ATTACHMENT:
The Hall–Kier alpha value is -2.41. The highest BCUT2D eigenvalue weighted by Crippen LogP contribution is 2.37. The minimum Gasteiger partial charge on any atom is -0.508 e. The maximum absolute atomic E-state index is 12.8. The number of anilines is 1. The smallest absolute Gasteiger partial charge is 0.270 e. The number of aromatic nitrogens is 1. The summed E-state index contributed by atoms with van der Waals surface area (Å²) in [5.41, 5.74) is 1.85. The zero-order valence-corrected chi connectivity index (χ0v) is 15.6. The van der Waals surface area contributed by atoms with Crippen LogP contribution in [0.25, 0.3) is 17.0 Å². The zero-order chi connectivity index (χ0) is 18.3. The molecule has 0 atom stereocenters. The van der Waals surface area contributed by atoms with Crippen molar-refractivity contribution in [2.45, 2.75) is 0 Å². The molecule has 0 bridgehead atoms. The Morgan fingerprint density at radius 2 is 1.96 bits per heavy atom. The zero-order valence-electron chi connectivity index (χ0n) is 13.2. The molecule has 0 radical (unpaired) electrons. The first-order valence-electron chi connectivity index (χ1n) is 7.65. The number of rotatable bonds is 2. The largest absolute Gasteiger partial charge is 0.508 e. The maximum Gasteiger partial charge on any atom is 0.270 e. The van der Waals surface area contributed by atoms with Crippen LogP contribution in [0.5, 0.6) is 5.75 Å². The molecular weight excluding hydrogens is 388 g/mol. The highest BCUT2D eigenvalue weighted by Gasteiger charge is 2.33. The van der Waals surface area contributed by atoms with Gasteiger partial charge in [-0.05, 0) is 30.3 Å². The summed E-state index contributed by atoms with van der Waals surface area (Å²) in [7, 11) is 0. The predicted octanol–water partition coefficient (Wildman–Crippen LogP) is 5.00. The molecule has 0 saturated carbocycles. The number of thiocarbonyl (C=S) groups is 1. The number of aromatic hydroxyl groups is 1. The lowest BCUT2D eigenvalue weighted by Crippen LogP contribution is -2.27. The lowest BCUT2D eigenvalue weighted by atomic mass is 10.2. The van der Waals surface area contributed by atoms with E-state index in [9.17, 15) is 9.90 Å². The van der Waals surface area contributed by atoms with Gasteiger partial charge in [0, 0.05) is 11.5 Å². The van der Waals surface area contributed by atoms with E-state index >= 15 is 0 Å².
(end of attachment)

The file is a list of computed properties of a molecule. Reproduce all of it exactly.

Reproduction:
The Hall–Kier alpha value is -2.41. The highest BCUT2D eigenvalue weighted by Crippen LogP contribution is 2.37. The minimum Gasteiger partial charge on any atom is -0.508 e. The maximum absolute atomic E-state index is 12.8. The number of anilines is 1. The smallest absolute Gasteiger partial charge is 0.270 e. The number of aromatic nitrogens is 1. The summed E-state index contributed by atoms with van der Waals surface area (Å²) in [5.41, 5.74) is 1.85. The zero-order valence-corrected chi connectivity index (χ0v) is 15.6. The van der Waals surface area contributed by atoms with Crippen LogP contribution in [0.25, 0.3) is 17.0 Å². The zero-order chi connectivity index (χ0) is 18.3. The molecule has 0 atom stereocenters. The van der Waals surface area contributed by atoms with Crippen molar-refractivity contribution in [2.45, 2.75) is 0 Å². The molecule has 0 bridgehead atoms. The Morgan fingerprint density at radius 2 is 1.96 bits per heavy atom. The zero-order valence-electron chi connectivity index (χ0n) is 13.2. The molecule has 0 radical (unpaired) electrons. The first-order valence-electron chi connectivity index (χ1n) is 7.65. The number of rotatable bonds is 2. The largest absolute Gasteiger partial charge is 0.508 e. The maximum Gasteiger partial charge on any atom is 0.270 e. The van der Waals surface area contributed by atoms with Crippen LogP contribution in [0.5, 0.6) is 5.75 Å². The molecular weight excluding hydrogens is 388 g/mol. The highest BCUT2D eigenvalue weighted by Gasteiger charge is 2.33. The van der Waals surface area contributed by atoms with Gasteiger partial charge in [-0.05, 0) is 30.3 Å². The summed E-state index contributed by atoms with van der Waals surface area (Å²) in [7, 11) is 0. The predicted octanol–water partition coefficient (Wildman–Crippen LogP) is 5.00. The molecule has 0 saturated carbocycles. The number of thiocarbonyl (C=S) groups is 1. The number of aromatic hydroxyl groups is 1. The lowest BCUT2D eigenvalue weighted by Crippen LogP contribution is -2.27. The lowest BCUT2D eigenvalue weighted by atomic mass is 10.2. The van der Waals surface area contributed by atoms with E-state index in [9.17, 15) is 9.90 Å². The van der Waals surface area contributed by atoms with Gasteiger partial charge in [0, 0.05) is 11.5 Å². The van der Waals surface area contributed by atoms with E-state index >= 15 is 0 Å².